Hospital-Acquired Mucormycosis (Rhizopus rhizopodiformis) of Skin and Subcutaneous Tissue: Epidemiology, Mycology and Treatment

Gary Gartenberg, Edward J. Bottone, Gerald T. Keusch, Irene Weitzman

Research output: Contribution to journalArticlepeer-review

191 Scopus citations

Abstract

INFECTIONS due to fungi of the class zygomycetes and order mucorales (rhizopus, mucor and absidia) are well recognized complications in the host compromised by underlying hematologic cancer or immunosuppressive therapy,1 2 3 diabetes mellitus4 or thermal burns5,6 and, rarely, in otherwise healthy people.7 Usual clinical involvement includes the classic rhinocerebral type,4 invasive pulmonary or disseminated disease,2 and an intestinal form.2 Primary skin infection is rare.8 Recently, a new epidemiologic association has been proposed by Keys et al., who reported a nosocomial outbreak of skin and subcutaneous Rhizopus oryzae infection in six patients, implicating contaminated Elastoplast bandage as the source of the infectious.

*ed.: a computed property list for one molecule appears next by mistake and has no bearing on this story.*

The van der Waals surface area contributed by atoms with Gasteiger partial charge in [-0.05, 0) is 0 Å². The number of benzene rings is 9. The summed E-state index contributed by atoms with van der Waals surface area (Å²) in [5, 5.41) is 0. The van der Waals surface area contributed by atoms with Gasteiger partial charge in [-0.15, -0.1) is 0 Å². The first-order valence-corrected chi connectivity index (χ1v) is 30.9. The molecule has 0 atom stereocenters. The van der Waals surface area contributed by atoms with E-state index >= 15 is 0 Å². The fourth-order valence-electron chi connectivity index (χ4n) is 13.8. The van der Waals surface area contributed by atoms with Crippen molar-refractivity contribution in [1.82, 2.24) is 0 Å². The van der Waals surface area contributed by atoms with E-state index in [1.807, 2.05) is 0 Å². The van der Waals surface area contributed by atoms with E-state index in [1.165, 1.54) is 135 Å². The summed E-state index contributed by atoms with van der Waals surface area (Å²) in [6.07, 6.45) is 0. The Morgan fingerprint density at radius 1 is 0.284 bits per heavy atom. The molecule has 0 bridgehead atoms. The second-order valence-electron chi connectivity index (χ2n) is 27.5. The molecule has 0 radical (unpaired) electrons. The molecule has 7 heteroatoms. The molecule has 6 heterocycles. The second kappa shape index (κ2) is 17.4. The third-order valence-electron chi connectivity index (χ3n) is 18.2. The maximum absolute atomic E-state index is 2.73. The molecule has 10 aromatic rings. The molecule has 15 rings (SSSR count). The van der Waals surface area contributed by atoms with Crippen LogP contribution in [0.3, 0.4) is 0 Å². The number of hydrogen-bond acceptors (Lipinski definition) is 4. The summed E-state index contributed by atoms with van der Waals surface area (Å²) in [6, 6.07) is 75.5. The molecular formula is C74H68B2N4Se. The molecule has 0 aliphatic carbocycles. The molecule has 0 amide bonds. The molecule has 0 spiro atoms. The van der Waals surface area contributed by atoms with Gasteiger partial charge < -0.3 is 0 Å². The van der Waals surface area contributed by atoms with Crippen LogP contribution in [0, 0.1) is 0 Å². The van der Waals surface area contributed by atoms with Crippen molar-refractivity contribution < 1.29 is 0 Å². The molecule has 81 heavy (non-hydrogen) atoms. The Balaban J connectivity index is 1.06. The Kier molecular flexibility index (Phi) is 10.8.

Original languageEnglish
Pages (from-to)1115-1118
Number of pages4
JournalNew England Journal of Medicine
Volume299
Issue number20
DOIs
StatePublished - 16 Nov 1978

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